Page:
Abnormal compression wood in Pinus taeda: a review of current knowledge and proposed future strategy: review paper
AbstractAbnormal compression wood in P. taeda stands was first discovered in the early 1980s. Since then several research projects and surveys have been carried out in order to develop a better understanding of the problem and to try to find a solution. Currently a large proportion of the sawmill intake of logs in the Mpumalanga and Northern Province forest regions consists of this species, of which a reasonable proportion is affected by abnormal compression wood to varying degrees. This paper summarises the existing knowledge on the problem and current ways of dealing with it. Conclusions are that, since on average about 95% of the trees are either free from abnormal compression wood or manifest only a very slight presence of the phenomenon, the impact of the problem may not be as severe as generally thought, provided that a number of precautions are adhered to. Procedures such as leaving the worst affected logs in the plantations or labelling such logs as unsuitable for the production of veneer or boards for value-adding applications, may help considerably in reducing the impact of the problem. Graders at sawmills should be trained to assess the severity of abnormal compression wood present in sawn boards by inspecting the cross-cut ends of the boards where the phenomenon is usually best observed. Such boards should be labelled as not suitable for value-adding purposes or for further processing, except for cross-cutting them into particular lengths, should that be required. P. taeda has proved to be one of the best pine species with respect to growth and wood quality and should not be rejected outright. Further research on the phenomenon in order to extend the existing knowledge on the effects of genetics and silviculture is, therefore, strongly recommended. Tree breeding, in particular, appears to be the most promising approach to return this species to its former prominent position.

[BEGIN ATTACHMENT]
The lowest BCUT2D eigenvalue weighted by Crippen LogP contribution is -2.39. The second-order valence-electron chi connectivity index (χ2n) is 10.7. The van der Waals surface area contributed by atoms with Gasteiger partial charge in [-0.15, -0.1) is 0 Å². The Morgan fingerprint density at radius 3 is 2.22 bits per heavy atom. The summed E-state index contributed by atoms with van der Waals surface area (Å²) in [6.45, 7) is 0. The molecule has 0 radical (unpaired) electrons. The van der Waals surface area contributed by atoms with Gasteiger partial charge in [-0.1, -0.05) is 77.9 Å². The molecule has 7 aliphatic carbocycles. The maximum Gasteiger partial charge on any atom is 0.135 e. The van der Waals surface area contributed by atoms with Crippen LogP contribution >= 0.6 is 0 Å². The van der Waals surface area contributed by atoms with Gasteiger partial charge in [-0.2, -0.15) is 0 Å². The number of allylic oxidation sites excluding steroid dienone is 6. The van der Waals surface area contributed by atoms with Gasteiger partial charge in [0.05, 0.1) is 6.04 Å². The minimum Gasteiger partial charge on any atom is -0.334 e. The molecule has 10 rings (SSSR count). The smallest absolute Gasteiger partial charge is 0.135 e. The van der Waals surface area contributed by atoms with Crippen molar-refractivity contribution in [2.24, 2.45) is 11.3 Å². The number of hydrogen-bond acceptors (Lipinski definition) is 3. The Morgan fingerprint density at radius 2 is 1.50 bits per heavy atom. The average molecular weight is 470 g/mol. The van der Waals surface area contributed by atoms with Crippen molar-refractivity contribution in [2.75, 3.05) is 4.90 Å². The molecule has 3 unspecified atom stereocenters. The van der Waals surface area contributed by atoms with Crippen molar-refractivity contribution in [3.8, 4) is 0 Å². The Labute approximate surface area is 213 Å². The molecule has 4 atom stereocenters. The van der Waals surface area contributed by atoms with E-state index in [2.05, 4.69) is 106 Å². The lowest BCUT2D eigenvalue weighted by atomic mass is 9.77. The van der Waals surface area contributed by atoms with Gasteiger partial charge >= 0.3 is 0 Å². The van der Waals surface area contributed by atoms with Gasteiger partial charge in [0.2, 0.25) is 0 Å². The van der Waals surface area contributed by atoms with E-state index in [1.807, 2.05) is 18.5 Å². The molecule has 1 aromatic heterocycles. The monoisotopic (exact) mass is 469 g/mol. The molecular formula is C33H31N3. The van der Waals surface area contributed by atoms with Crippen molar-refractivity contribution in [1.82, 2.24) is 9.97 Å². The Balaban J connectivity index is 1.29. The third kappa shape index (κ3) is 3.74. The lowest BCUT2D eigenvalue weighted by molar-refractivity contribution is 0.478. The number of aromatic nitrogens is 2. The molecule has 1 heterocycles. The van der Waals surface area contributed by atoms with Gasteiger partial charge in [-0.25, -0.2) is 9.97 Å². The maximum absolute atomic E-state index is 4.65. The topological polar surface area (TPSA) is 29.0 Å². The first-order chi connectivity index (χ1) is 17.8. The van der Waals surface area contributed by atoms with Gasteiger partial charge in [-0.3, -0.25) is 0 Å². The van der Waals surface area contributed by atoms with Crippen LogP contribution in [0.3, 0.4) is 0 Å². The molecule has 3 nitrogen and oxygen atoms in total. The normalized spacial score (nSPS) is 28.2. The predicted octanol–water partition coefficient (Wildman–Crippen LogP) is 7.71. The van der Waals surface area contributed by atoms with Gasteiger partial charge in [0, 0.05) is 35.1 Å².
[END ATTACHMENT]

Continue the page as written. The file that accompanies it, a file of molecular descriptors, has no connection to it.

Southern African Forestry Journal No.194 2002: 43-52